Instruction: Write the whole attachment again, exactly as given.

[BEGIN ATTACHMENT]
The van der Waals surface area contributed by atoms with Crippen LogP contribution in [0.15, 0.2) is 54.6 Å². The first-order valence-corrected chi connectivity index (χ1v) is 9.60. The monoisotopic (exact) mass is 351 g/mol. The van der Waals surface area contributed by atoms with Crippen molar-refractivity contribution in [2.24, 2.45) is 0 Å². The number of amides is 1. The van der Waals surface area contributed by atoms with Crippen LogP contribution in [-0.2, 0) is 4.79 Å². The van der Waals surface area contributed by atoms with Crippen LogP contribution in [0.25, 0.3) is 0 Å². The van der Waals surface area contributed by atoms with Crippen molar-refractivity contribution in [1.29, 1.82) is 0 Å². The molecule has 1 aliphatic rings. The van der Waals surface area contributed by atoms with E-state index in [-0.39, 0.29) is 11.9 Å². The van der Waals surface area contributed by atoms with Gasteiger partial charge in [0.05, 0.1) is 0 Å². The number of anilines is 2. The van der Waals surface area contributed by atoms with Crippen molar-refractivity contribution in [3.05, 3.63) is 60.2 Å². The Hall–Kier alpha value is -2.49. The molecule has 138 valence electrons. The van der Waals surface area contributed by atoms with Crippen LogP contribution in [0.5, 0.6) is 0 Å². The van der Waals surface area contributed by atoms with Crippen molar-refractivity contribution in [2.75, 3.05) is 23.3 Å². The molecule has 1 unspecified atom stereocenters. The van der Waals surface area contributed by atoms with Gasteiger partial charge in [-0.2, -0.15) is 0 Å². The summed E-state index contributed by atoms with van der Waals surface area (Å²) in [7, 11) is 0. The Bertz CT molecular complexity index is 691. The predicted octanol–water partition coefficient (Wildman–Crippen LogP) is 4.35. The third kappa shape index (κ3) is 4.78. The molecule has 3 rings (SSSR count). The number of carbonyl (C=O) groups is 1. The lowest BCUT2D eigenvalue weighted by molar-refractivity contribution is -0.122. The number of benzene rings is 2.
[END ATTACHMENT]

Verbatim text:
The van der Waals surface area contributed by atoms with Crippen LogP contribution in [0.15, 0.2) is 54.6 Å². The first-order valence-corrected chi connectivity index (χ1v) is 9.60. The monoisotopic (exact) mass is 351 g/mol. The van der Waals surface area contributed by atoms with Crippen molar-refractivity contribution in [2.24, 2.45) is 0 Å². The number of amides is 1. The van der Waals surface area contributed by atoms with Crippen LogP contribution in [-0.2, 0) is 4.79 Å². The van der Waals surface area contributed by atoms with Crippen LogP contribution in [0.25, 0.3) is 0 Å². The van der Waals surface area contributed by atoms with Crippen molar-refractivity contribution in [1.29, 1.82) is 0 Å². The molecule has 1 aliphatic rings. The van der Waals surface area contributed by atoms with E-state index in [-0.39, 0.29) is 11.9 Å². The van der Waals surface area contributed by atoms with Gasteiger partial charge in [0.05, 0.1) is 0 Å². The number of anilines is 2. The van der Waals surface area contributed by atoms with Crippen molar-refractivity contribution in [3.05, 3.63) is 60.2 Å². The Hall–Kier alpha value is -2.49. The molecule has 138 valence electrons. The van der Waals surface area contributed by atoms with Crippen LogP contribution in [0.5, 0.6) is 0 Å². The van der Waals surface area contributed by atoms with Crippen molar-refractivity contribution in [2.75, 3.05) is 23.3 Å². The molecule has 1 unspecified atom stereocenters. The van der Waals surface area contributed by atoms with Gasteiger partial charge in [-0.2, -0.15) is 0 Å². The summed E-state index contributed by atoms with van der Waals surface area (Å²) in [7, 11) is 0. The Bertz CT molecular complexity index is 691. The predicted octanol–water partition coefficient (Wildman–Crippen LogP) is 4.35. The third kappa shape index (κ3) is 4.78. The molecule has 3 rings (SSSR count). The number of carbonyl (C=O) groups is 1. The lowest BCUT2D eigenvalue weighted by molar-refractivity contribution is -0.122. The number of benzene rings is 2.